VANUATU

Best kept secret
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Vanua-what? If you do not live in Oceania, chances are the name does not ring a bell. Apart from disastrous cyclones, Vanuatu barely ever gets international coverage. They do not have a strong, Olympic-winning rugby team like their neighbours in Fiji. They do not have a honeymoon destination like Bora Bora in French Polynesia. The islands are so small that you might not even see them on the map when looking at New Zealand. To be completely honest with you, when I added Vanuatu to my round-the-world trip itinerary, I did not know all that much about the islands either. But once I heard that you can travel to an active volcano there and stand within 150m of the crater rim, I was sold.

 

      Mt Yasur is one of the three things that Vanuatu usually gets its 15 minutes of fame from, the other two being a land diving tradition and high scores on the happiness indexes. Well, if I were a tropical island in the middle of the ocean, I would not bother to get the world's attention either - everything you need is already on your doorstep. Located thousands of kilometres away from everybody else, Ni-Vanuatu, citizens of and indigenous people from Vanuatu, are untouched by and indifferent to the troubles of the world. Most of their visitors come and go with Australian cruise ships not creating too much disturbance or leaving much of an impact on the local lifestyle that has hardly changed over some 3,000 years. It is not a place to go if you want to indulge in 5-star luxury. Vanuatu calls for a sense of adventure, so if you are looking for a less-developed (in the western, capitalist sense of this word) but more authentic destination and geniune cultural experience - you are in for a treat.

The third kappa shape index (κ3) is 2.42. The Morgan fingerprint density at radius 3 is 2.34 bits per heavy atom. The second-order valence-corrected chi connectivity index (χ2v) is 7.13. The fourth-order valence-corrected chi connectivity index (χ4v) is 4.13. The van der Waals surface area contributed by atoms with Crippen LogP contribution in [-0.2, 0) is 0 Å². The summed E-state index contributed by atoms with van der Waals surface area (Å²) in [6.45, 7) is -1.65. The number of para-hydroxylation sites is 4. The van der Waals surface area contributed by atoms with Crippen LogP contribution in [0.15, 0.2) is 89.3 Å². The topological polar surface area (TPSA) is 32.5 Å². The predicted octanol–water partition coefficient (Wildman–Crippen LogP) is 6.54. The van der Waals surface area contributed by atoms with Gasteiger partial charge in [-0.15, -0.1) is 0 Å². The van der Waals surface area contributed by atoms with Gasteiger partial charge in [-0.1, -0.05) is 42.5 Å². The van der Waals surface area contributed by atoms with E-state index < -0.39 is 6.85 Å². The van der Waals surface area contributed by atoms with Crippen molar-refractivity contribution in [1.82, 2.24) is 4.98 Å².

Yet when I arrived, my first impulse was to go lay on the beach and do absolutely nothing for a moment. I had just spent almost a month travelling around all of New Zealand by bus, which meant going to so many places and seeing so many things in a very cramped timeframe. So I landed in Port Vila and headed straight to my accommodation on Mele Island, an islet just about 15 min away from the airport. The island is owned by the local Mele villagers but is on lease to Hideaway Island Resort. It is a community-friendly place, and employment at Hideaway is the main source of  income for some 50 local families; a percentage of our turnover is paid to a village fund for the benefit of the community. 
The resort itself is quite simple, it houses a simple Melanesian style beachfront bar and restaurant (free breakfast!), a pool, bungalows, and a water-activity office where you can get snorkelling and scuba diving gear. I booked a four-person dorm but got upgraded to a private room due to construction works. Now, that's what I call a travel luxury. 

      Hideaway Island turned out to be exactly what I needed. The clear turquoise waters around have been declared a marine sanctuary and are full of marine life, coral reefs, and tropical fish. Needless to say, snorkelling here is some of the best I have ever experienced and you can even combine with a visit to a post office. Yup, you read that right. The world's very first underwater post office is situated about 50 metres from the shore and 3 metres under the sea. All you need to do is buy a special waterproof postcard from the souvenir shop right there, sign it with pencil and drop into the assigned postbox. The postcards are collected daily by dive masters from the island and taken on to postal services on the surface to be sent locally and internationally. I sent one to my parents in Siberia and they received it about 3 weeks later, how impressive it that? Whoever came up with that idea is a genius.